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JavaScript: The Definitive Guide

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JavaScript Reference

Element.value Property


Element.value Property---value displayed or submitted by a form element


Navigator 2.0, buggy in Internet Explorer 3.0




value is a read/write string property of all form elements. It specifies the value that is displayed by the form element and/or submitted for the element when the form is submitted. The value property of the Text element, for example, is the user's input, which is also the value submitted with the form. For the Checkbox object, on the other hand, the value property specifies a string that is not displayed, but which will be submitted with the form if the Checkbox element is checked when the form is submitted.

The initial value of the value property is specified by the VALUE attribute of the HTML tag that defines the form element.

For Button, Submit, and Reset objects, the value property specifies the text to appear within the button. On some platforms, changing the value property of these elements will actually change the text displayed by the buttons on-screen. This does not work on all platforms, however, and is not an advisable technique because changing the label of a button may change the size of the button, and cause it to overlap and obscure other portions of the document.

The Select element has a value property, like all form elements, but does not use it. Instead, the value submitted by this element is specified by the value property of the Option objects it contains.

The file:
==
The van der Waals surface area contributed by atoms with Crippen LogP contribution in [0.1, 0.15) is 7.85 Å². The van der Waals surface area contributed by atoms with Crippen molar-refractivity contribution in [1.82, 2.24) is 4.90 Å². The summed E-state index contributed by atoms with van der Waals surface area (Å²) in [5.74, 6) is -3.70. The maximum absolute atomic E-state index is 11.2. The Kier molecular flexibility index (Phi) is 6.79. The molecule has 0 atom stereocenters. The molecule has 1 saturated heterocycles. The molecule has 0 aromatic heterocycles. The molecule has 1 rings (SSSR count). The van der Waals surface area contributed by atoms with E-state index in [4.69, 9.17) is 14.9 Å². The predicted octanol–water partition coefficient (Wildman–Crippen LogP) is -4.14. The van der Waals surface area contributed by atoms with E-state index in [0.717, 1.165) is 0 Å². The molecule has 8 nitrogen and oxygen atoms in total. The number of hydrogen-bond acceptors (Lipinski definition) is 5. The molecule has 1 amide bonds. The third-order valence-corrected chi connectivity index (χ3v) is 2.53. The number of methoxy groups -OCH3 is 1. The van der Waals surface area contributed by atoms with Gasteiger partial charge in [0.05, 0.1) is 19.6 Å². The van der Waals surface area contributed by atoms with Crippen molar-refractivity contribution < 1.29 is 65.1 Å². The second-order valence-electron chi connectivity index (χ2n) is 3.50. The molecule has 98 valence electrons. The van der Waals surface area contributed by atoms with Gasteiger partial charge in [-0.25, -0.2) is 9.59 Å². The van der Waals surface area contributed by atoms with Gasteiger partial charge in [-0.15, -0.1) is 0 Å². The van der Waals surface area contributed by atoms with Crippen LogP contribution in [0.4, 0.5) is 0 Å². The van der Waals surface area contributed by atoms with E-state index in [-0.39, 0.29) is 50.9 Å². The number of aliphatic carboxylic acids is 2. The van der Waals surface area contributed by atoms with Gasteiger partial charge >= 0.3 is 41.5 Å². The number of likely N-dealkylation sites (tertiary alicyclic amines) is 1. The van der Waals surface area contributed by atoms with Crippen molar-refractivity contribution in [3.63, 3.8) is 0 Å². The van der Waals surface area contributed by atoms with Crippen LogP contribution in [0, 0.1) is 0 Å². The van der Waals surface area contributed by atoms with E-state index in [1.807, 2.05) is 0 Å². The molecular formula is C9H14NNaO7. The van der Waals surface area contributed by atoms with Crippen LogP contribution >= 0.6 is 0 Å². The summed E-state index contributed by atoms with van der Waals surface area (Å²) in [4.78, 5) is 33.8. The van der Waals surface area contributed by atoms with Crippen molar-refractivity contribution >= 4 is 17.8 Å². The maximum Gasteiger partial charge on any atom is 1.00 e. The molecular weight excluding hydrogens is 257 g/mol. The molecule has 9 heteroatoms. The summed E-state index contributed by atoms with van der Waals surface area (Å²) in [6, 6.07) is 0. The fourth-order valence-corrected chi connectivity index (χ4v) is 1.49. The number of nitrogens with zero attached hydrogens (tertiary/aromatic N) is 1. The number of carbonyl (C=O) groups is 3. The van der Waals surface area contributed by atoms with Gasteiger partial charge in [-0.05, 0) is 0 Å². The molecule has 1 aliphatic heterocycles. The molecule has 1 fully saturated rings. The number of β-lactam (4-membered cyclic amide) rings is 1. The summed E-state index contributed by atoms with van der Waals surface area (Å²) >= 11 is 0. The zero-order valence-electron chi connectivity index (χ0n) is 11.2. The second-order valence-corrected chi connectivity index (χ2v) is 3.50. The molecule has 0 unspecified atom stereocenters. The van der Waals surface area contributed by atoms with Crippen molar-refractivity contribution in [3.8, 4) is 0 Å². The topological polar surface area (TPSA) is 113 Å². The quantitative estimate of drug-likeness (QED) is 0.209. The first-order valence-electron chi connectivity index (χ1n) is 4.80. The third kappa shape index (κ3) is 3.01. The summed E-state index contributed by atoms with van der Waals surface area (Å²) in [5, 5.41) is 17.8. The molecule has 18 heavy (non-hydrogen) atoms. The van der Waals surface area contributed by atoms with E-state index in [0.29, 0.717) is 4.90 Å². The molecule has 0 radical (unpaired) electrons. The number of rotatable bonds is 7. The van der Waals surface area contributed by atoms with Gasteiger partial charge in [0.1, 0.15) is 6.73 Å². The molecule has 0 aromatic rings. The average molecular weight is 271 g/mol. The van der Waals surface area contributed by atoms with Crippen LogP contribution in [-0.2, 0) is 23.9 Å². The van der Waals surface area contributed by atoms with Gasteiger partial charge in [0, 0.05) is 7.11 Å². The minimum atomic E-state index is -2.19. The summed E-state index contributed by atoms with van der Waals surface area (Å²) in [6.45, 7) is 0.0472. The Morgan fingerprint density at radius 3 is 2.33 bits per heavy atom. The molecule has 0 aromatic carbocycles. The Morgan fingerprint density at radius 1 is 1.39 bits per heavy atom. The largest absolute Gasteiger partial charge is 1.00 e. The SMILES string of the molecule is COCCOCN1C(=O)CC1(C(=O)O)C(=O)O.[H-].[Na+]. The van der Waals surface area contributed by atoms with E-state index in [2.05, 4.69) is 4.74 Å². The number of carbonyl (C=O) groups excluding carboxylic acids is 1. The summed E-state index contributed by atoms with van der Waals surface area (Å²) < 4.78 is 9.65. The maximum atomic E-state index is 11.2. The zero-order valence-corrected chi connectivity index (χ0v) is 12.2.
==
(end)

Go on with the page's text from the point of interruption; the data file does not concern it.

In Navigator 2.0 and Internet Explorer 3.0, the value property of the Password object is nonfunctional for security purposes. It can be read and written, but this has no bearing on the value entered by the user, or submitted with the form. In Navigator 3.0, when the data-tainting security model is enabled, the value property does actually contain the user's input to this element.

A limitation of Internet Explorer 3.0 only allows strings to be assigned to the value property of HTML form elements. If you want to assign objects to this property, you must explicitly convert them to strings by, for example, adding the empty string to them. Thus, to display the current date and time in a text field, Internet Explorer would require code like this:

var today = new Date();
document.forms[0].elements[1].value = "" + today;


Internet Explorer 3.0 does not automatically convert objects to strings when they are assigned to this property; you must explicitly perform that conversion yourself.

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